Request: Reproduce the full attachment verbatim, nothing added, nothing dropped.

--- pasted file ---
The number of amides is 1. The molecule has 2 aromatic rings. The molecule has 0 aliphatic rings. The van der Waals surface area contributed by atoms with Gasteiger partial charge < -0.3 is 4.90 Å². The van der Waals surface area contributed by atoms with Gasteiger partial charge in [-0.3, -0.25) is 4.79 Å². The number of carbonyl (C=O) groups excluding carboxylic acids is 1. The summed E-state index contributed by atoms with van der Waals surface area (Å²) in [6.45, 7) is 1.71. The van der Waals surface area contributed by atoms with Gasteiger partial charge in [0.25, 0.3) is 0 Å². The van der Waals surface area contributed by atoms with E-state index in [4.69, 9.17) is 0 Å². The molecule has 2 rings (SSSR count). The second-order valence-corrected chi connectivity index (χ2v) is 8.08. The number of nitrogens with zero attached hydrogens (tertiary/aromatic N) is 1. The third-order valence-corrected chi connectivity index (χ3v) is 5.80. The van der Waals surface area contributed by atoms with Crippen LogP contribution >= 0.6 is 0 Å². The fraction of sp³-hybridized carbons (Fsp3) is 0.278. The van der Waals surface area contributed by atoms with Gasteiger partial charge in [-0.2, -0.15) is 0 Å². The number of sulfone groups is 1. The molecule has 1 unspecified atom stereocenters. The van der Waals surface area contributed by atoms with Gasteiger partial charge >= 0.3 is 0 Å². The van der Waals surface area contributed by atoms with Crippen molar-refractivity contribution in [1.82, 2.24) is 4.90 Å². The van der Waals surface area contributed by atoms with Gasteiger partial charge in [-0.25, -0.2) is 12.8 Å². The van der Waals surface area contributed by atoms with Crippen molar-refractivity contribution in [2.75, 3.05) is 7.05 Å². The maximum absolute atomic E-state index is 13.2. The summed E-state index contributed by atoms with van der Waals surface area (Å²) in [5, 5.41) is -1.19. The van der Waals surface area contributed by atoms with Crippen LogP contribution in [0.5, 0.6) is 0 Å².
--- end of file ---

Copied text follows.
The number of amides is 1. The molecule has 2 aromatic rings. The molecule has 0 aliphatic rings. The van der Waals surface area contributed by atoms with Gasteiger partial charge < -0.3 is 4.90 Å². The van der Waals surface area contributed by atoms with Gasteiger partial charge in [-0.3, -0.25) is 4.79 Å². The number of carbonyl (C=O) groups excluding carboxylic acids is 1. The summed E-state index contributed by atoms with van der Waals surface area (Å²) in [6.45, 7) is 1.71. The van der Waals surface area contributed by atoms with Gasteiger partial charge in [0.25, 0.3) is 0 Å². The van der Waals surface area contributed by atoms with E-state index in [4.69, 9.17) is 0 Å². The molecule has 2 rings (SSSR count). The second-order valence-corrected chi connectivity index (χ2v) is 8.08. The number of nitrogens with zero attached hydrogens (tertiary/aromatic N) is 1. The third-order valence-corrected chi connectivity index (χ3v) is 5.80. The van der Waals surface area contributed by atoms with Crippen LogP contribution >= 0.6 is 0 Å². The fraction of sp³-hybridized carbons (Fsp3) is 0.278. The van der Waals surface area contributed by atoms with Gasteiger partial charge in [-0.2, -0.15) is 0 Å². The number of sulfone groups is 1. The molecule has 1 unspecified atom stereocenters. The van der Waals surface area contributed by atoms with Gasteiger partial charge >= 0.3 is 0 Å². The van der Waals surface area contributed by atoms with Crippen molar-refractivity contribution in [1.82, 2.24) is 4.90 Å². The van der Waals surface area contributed by atoms with Gasteiger partial charge in [-0.25, -0.2) is 12.8 Å². The van der Waals surface area contributed by atoms with Crippen molar-refractivity contribution in [2.75, 3.05) is 7.05 Å². The maximum absolute atomic E-state index is 13.2. The summed E-state index contributed by atoms with van der Waals surface area (Å²) in [5, 5.41) is -1.19. The van der Waals surface area contributed by atoms with Crippen LogP contribution in [0.5, 0.6) is 0 Å².